“First, by requiring student-athletes to forgo their identity rights in perpetuity, the NCAA has allegedly restrained trade in violation of the Sherman Act, a core source of federal antitrust law. Here’s why: student-athletes, but for their authorization of the NCAA to license their images and likenesses, would be able to negotiate their own licensing deals after leaving college. If they could do so, more licenses would be sold, which would theoretically produce a more competitive market for those licenses. A more competitive market normally means more choices and better prices for consumers. For example, if former student-athletes could negotiate their own licensing deals, multiple video game publishers could publish games featuring ex-players. More games could enhance technological innovation and lower prices for video game consumers.
Second, according to the plaintiffs, the NCAA has deprived them of their “right of publicity.” The right of publicity refers to the property interest of a person’s name or likeness, i.e. one’s image, voice or even signature. Last year, when explaining why the NCAA has refrained from suing CBS over its use of player information in its fantasy sports game on CBS Sportsline.com, NCAA officials acknowledged that players’ rights of publicity belong to the players, and not to the NCAA.”

Viewed collectively, these two issues really speak to the concept of brand equity, and about whether players should have the ability to “monetize” their individual brands while student athletes.  Branding issues in sports are fairly complex due to the nature of the sports product.  The key point is that sports products and brands are co-created by a collection of players, teams and leagues. What I mean by this is that while sports are inherently about competition, they also require cooperation between multiple entities.  Furthermore, while it is obvious that athletic success is correlated with an athlete’s or team’s brand equity (think Lebron, Michael or the Yankees) this equity is created through competition with other players and teams.  This co-creation is important because while fans may gravitate to star players, it is also obvious that league and team structures are needed for individual athletes to become valuable brands.  It is probably only the rare athlete, such as Michael Jordan, that can grow a league’s overall revenues or fan base.  The vast majority of athletes only temporarily capture some share of the overall brand equity of the teams and leagues with which they are involved.

This is particularly true in the case of college sports.  With a few exceptions, student athletes are relatively unknown prior to joining college football and basketball teams.  When a player puts on a college jersey, they immediately acquire a devoted fan base.  To take an obvious example, a Notre Dame Football player such as Manti Te’o (neglecting the strangeness that became public at the end of his college career) was the focus of a great deal of attention during his senior year.  Manti could have made money by endorsing products or licensing his image during his time at Notre Dame (again, lets clarify that we mean before December 2012).  However, Manti’s fame and marketability was, undoubtedly, largely a function of his playing at Notre Dame.  An argument could be made that Manti had minimal impact on the revenues of the Notre Dame Football program.  Notre Dame has a long and storied history, and already possessed a devoted fan base along with a lucrative television contract.  Notre Dame has a record of consecutive sellouts dating back to the late 1960s.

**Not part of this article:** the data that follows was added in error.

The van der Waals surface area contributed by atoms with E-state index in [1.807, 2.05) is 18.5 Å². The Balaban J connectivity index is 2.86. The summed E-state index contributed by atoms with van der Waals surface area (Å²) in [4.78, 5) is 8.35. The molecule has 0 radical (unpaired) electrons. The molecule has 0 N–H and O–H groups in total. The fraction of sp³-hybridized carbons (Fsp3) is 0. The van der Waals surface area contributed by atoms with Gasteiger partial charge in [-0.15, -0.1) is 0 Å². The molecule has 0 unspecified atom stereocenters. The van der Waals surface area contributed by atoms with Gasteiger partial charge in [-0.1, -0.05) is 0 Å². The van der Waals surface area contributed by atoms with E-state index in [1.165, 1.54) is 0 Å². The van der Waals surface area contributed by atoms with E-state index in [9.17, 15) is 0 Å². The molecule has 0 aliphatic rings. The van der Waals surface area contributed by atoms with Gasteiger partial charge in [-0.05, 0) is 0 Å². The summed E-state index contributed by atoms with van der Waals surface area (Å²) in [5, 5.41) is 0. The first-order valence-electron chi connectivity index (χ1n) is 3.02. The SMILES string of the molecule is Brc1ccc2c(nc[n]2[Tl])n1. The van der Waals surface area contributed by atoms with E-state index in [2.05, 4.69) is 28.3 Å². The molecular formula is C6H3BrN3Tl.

Tim Tebow is another, and more extreme, example of a high profile college player that could easily have made significant dollars while at Florida.  And again we could argue whether Tebow’s presence on the Gators actually increased Florida’s revenues.  This table shows that Florida’s home attendance increased slightly during the time that Tebow was on campus.  A comparison between 2009 and 2011 shows that attendance dropped by about 1,500 people or 1.7% per game.  At a ticket price of $25 multiplied by 7 home games, this would equate to an incremental $250,000 in revenue.  Of course, it is not entirely clear what these numbers mean, as Florida reported attendance that exceeded stadium capacity in every year (capacity = 88,548).  Also, we are not considering incremental merchandise sales.  Furthermore, given Tebow’s lack of success in the NFL, and his continuing marketability, a claim could be made that Tebow’s brand equity was entirely built at Florida.  Given that Tebow had little effect on Florida’s football revenues, it could be argued that Florida provided an opportunity for Tebow to build his brand while only slightly benefitting them.  Could Tebow have had similar success at another university?  Of course, this is an incomplete example, as Florida may have benefited from increased donations from alumni or seen an increase in applications from prospective students.